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How to Overwinter Begonias in Cold, Frosty Climates

Rachel is a passionate plantsperson, YouTuber and author living in Ireland. She grows a wide range of hardy subtropical and tropical plants.

There's no need to throw away your begonias in winter. Instead, save the tubers to plant again in spring! It's easy and will reward you with even more flowers.

There's no need to throw away your begonias in winter. Instead, save the tubers to plant again in spring! It's easy and will reward you with even more flowers.

Don't Toss Your Begonias in Winter!

Tuberous begonias are typically grown in pots or hanging baskets and make colorful displays all summer long. Many people discard these begonias in winter and buy new tubers to pot up again the following spring (they're readily available in packets in garden centers in spring), but there's no need to toss perfectly good begonias!

It's very easy to overwinter tuberous begonias, and if you do so, you should have larger plants with even more flowers next spring.

An Easy Guide to Overwintering Begonias

The first thing to understand about your begonia is that it's a tender perennial. That means it can survive indefinitely in a frost-free environment, but frost will kill it in temperate climates like mine. Your tubers need to be lifted before the first frosts, so that means usually October.

  1. Watch for yellowing leaves. From September, the leaves on your tuberous begonia will begin to yellow. This is the trigger to reduce watering.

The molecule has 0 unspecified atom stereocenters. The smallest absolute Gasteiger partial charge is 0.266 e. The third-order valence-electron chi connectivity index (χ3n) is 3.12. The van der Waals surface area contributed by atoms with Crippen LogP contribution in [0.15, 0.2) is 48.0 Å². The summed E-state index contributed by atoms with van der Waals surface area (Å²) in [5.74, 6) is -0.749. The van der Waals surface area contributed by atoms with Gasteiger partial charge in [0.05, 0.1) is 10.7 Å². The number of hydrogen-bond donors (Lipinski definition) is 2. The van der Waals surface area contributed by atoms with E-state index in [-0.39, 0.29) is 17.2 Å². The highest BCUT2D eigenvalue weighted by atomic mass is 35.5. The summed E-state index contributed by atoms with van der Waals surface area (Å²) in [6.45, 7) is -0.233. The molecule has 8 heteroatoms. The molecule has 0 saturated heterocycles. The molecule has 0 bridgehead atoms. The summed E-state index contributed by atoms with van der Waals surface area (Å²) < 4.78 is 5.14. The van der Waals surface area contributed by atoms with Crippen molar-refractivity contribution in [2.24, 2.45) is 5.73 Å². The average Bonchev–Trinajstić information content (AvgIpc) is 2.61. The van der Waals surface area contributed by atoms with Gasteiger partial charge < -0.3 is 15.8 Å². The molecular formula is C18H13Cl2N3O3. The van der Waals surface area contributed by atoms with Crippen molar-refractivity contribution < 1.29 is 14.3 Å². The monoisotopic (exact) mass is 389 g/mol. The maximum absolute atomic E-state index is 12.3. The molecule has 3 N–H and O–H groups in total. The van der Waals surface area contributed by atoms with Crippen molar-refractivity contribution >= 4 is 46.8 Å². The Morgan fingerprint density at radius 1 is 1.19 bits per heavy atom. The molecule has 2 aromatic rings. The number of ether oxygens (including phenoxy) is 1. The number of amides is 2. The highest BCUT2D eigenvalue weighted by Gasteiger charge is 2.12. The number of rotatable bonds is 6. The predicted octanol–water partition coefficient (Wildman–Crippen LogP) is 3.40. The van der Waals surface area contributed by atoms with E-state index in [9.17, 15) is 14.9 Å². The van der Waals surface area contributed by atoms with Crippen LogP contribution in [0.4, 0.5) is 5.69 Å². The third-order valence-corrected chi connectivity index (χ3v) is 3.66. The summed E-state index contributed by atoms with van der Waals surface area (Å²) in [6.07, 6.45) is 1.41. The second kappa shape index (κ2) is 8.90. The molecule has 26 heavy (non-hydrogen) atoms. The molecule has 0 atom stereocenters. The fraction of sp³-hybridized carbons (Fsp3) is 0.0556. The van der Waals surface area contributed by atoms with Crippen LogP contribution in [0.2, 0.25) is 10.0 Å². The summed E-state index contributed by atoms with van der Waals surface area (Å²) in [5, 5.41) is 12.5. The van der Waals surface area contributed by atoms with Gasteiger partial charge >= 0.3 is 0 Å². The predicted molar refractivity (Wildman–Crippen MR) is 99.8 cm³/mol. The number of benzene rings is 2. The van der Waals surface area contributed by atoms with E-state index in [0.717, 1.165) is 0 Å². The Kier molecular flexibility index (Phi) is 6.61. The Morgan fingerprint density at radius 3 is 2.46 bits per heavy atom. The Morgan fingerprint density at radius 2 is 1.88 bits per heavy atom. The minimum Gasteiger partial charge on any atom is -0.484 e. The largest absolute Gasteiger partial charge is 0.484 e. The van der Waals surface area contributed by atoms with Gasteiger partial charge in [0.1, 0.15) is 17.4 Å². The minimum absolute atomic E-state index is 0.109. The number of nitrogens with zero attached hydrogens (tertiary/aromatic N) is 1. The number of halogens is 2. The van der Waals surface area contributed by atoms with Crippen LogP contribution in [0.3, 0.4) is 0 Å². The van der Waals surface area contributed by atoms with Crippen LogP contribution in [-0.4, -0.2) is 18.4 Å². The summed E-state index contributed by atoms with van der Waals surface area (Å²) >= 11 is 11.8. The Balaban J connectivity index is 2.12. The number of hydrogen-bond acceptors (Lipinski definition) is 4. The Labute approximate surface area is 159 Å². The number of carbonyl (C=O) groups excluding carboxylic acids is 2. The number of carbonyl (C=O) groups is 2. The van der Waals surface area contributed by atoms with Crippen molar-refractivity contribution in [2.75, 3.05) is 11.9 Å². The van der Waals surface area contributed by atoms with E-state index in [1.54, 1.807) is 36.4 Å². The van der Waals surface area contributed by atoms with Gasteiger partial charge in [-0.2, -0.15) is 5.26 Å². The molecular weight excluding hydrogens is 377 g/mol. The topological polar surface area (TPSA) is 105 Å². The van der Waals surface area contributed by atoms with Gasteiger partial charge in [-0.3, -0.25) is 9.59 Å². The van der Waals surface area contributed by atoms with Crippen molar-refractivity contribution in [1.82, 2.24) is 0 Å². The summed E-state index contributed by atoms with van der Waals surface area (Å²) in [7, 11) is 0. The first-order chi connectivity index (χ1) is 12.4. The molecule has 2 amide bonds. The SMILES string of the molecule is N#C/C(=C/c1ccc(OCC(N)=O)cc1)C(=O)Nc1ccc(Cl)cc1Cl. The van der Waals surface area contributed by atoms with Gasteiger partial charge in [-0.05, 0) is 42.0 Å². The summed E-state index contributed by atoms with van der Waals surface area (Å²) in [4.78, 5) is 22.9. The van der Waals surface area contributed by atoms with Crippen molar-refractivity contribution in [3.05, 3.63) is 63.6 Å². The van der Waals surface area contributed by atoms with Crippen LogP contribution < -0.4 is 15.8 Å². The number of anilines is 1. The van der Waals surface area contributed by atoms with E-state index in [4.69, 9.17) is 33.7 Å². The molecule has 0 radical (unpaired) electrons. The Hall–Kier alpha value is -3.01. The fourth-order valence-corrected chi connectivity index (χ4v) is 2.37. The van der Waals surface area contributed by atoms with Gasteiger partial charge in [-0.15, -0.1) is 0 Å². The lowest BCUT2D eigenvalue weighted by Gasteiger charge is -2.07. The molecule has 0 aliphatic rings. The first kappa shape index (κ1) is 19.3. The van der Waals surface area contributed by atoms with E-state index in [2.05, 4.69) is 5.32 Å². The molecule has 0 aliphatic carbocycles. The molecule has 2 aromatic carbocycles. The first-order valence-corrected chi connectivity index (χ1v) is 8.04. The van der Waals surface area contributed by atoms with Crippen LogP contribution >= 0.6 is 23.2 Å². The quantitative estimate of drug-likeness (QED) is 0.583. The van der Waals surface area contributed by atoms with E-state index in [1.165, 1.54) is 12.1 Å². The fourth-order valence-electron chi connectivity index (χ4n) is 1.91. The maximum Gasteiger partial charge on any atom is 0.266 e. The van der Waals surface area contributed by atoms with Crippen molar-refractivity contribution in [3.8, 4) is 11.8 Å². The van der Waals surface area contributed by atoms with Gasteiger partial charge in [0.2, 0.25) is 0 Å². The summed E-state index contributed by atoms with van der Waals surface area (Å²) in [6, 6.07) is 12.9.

2. Cut back the top growth on your begonia to about an inch.
  3. Remove your plant from its pot and loosen its soil with your hands. Work the soil off gradually until you find the tuber at the center of the clump.
  4. Remove the tuber and place it on a frost-free surface for a day to dry slightly.
  5. Pop your begonias in a paper bag and store them there through the winter. (You can also store begonias overwinter in very moist sand or soil, but personally, I find that this takes up too much space.) Begonia tubers do not need exposure to light during storage.
  6. Store your begonias at cooler temperatures (at a minimum of 45˚F or 7˚C). If you don't have a greenhouse or shed, you can bring them into a cool room in the house.
  7. Check your begonias regularly, especially if they're in a paper bag, to ensure that they don't dry out too much. If they are starting to shrivel, water them slightly.
  8. In spring, pot up your begonias in fresh compost and look forward to another summer of colorful plants.

Happy growing!

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© 2021 Rachel Darlington

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